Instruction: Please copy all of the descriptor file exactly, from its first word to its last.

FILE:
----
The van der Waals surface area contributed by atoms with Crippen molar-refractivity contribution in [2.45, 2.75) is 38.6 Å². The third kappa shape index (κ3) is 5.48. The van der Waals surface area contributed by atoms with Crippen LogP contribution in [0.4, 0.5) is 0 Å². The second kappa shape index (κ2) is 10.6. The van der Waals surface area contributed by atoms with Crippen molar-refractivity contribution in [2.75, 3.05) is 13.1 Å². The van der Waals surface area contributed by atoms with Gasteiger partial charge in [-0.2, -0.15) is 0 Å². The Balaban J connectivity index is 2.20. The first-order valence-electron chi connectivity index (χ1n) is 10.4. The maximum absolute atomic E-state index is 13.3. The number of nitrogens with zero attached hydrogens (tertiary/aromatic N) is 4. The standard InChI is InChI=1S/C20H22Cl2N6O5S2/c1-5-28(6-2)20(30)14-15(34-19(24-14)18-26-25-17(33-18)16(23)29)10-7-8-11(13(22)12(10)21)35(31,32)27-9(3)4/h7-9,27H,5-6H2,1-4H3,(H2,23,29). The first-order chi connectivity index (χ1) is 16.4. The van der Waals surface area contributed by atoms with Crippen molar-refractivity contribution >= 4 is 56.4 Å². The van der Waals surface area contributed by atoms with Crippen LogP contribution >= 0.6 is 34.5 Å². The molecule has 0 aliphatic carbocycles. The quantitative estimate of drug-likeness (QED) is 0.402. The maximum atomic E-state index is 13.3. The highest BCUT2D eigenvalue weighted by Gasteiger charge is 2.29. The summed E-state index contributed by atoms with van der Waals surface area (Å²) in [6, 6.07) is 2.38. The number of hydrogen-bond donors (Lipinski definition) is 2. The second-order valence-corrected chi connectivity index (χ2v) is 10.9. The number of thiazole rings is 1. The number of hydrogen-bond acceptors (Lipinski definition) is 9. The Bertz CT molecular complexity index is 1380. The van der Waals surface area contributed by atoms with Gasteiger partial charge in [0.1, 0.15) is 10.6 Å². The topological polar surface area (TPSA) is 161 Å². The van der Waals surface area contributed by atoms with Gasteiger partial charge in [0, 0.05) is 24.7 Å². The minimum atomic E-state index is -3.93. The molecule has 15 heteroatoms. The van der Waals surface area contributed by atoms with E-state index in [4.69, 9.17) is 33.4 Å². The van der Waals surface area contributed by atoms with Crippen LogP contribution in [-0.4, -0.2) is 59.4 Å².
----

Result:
The van der Waals surface area contributed by atoms with Crippen molar-refractivity contribution in [2.45, 2.75) is 38.6 Å². The third kappa shape index (κ3) is 5.48. The van der Waals surface area contributed by atoms with Crippen LogP contribution in [0.4, 0.5) is 0 Å². The second kappa shape index (κ2) is 10.6. The van der Waals surface area contributed by atoms with Crippen molar-refractivity contribution in [2.75, 3.05) is 13.1 Å². The van der Waals surface area contributed by atoms with Gasteiger partial charge in [-0.2, -0.15) is 0 Å². The Balaban J connectivity index is 2.20. The first-order valence-electron chi connectivity index (χ1n) is 10.4. The maximum absolute atomic E-state index is 13.3. The number of nitrogens with zero attached hydrogens (tertiary/aromatic N) is 4. The standard InChI is InChI=1S/C20H22Cl2N6O5S2/c1-5-28(6-2)20(30)14-15(34-19(24-14)18-26-25-17(33-18)16(23)29)10-7-8-11(13(22)12(10)21)35(31,32)27-9(3)4/h7-9,27H,5-6H2,1-4H3,(H2,23,29). The first-order chi connectivity index (χ1) is 16.4. The van der Waals surface area contributed by atoms with Crippen molar-refractivity contribution >= 4 is 56.4 Å². The van der Waals surface area contributed by atoms with Crippen LogP contribution >= 0.6 is 34.5 Å². The molecule has 0 aliphatic carbocycles. The quantitative estimate of drug-likeness (QED) is 0.402. The maximum atomic E-state index is 13.3. The highest BCUT2D eigenvalue weighted by Gasteiger charge is 2.29. The summed E-state index contributed by atoms with van der Waals surface area (Å²) in [6, 6.07) is 2.38. The number of hydrogen-bond donors (Lipinski definition) is 2. The second-order valence-corrected chi connectivity index (χ2v) is 10.9. The number of thiazole rings is 1. The number of hydrogen-bond acceptors (Lipinski definition) is 9. The Bertz CT molecular complexity index is 1380. The van der Waals surface area contributed by atoms with Gasteiger partial charge in [0.1, 0.15) is 10.6 Å². The topological polar surface area (TPSA) is 161 Å². The van der Waals surface area contributed by atoms with Gasteiger partial charge in [0, 0.05) is 24.7 Å². The minimum atomic E-state index is -3.93. The molecule has 15 heteroatoms. The van der Waals surface area contributed by atoms with E-state index in [4.69, 9.17) is 33.4 Å². The van der Waals surface area contributed by atoms with Crippen LogP contribution in [-0.4, -0.2) is 59.4 Å².